Saturday, July 13, 2024

Colonial Williamsburg Remembers Colin Campbell

Colin and Nancy Campbell received the Churchill Bell at a reception and dinner in their honor,
held at the Williamsburg Lodge on Nov. 22, 2014. Image courtesy of The Colonial Williamsburg Foundation.

WILLIAMSBURG− The Colonial Williamsburg Foundation mourns the passing of Colin G. Campbell, president and CEO of the Foundation from 2000-2014.

The organization says Campbell was a dauntless advocate for the rights and responsibilities of citizenship; adding that his tenure at the Foundation was marked by strong leadership amid economic instability, new construction projects in the Historic Area, expanded educational programming and new institutional relationships.

“Colin’s steady hand made an indelible imprint on Colonial Williamsburg, ensuring its survival as a national treasure and charting a course focused on preservation, education and civic engagement that the institution is following today,” said Cliff Fleet, president and CEO of The Colonial Williamsburg Foundation. “He will be remembered by all who had the pleasure of knowing him as a wise and compassionate leader and a dear, dear friend.”

Campbell joined the Foundation’s Board of Trustees in 1989 and for a period, served simultaneously as the organization’s leader as well as its board chairman. It was not long after he took over the helm as president in 2000 that the nation was rocked by the Sept. 11, 2001, terrorist attacks that ushered in a period of prolonged economic instability, worsened by the Great Recession of 2008.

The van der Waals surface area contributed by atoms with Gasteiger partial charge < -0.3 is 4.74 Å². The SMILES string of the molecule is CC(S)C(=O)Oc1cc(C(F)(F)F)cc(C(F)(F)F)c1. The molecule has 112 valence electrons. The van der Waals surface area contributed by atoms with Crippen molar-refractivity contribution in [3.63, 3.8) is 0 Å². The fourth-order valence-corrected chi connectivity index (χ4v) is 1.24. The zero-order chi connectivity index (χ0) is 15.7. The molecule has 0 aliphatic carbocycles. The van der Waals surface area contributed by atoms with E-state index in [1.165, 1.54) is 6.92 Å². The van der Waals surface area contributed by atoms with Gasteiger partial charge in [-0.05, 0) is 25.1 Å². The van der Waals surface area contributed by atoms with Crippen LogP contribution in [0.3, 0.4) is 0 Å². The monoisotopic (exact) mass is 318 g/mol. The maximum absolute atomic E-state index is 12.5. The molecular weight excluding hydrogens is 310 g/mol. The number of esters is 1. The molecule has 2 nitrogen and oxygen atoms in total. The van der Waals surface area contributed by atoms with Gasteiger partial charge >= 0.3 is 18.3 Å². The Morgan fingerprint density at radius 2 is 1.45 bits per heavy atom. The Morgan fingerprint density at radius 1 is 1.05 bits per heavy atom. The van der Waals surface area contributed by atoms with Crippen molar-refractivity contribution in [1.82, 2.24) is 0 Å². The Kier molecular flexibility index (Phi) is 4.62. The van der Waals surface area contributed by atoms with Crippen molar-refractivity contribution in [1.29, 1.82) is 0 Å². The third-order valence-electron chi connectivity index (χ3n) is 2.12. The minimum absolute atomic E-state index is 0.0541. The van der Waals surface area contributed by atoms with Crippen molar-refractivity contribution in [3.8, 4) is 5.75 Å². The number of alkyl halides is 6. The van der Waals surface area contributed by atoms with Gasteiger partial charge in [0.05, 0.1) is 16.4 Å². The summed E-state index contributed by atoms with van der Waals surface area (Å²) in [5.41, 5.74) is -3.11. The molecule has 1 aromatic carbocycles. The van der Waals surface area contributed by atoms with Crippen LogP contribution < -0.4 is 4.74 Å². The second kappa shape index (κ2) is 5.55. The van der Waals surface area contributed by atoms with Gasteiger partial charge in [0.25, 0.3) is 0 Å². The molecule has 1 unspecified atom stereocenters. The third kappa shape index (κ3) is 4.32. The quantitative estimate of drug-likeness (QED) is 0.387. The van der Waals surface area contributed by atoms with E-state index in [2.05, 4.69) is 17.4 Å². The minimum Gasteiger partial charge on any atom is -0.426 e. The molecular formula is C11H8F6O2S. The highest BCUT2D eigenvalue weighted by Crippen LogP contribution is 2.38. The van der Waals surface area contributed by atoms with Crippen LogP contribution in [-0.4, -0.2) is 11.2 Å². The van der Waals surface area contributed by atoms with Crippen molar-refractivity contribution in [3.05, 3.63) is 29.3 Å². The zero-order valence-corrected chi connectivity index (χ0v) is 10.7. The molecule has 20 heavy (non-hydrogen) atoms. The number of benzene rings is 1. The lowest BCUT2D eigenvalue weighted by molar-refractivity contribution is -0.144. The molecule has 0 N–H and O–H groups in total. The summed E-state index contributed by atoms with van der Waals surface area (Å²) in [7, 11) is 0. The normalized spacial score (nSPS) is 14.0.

Colonial Williamsburg noted that despite the challenging economic landscape, Campbell worked to strengthen relationships with donors and partners alike. From 2000 through the end of 2013, the Foundation raised a total of $687 million from 1.7 million individual donors. Total planned gift expectations tripled from $93 million to $298 million. The first Campaign for Colonial Williamsburg, begun in 1995 and launched in its public phase in 2001, surpassed its goal of $500 million at its completion four months ahead of schedule in August of 2006.

Under Campbell’s leadership, Colonial Williamsburg said the Historic Area benefited from a spate of construction projects including the reconstruction of Charlton’s Coffeehouse, the construction of Anderson’s Blacksmith Shop and Public Armoury, and the construction of the Market House.

In his retirement, Campbell worked to fund the 65,000-square-foot expansion of the Art Museums of Colonial Williamsburg, which broke ground in 2017 and was unveiled in 2020. The Colin G. and Nancy N. Campbell Archaeology Center, currently under construction and slated to open in 2026, was named by lead funder Forrest E. Mars Jr. in honor of Campbell and his wife, Nancy, who was widely credited as an active partner in leading the institution.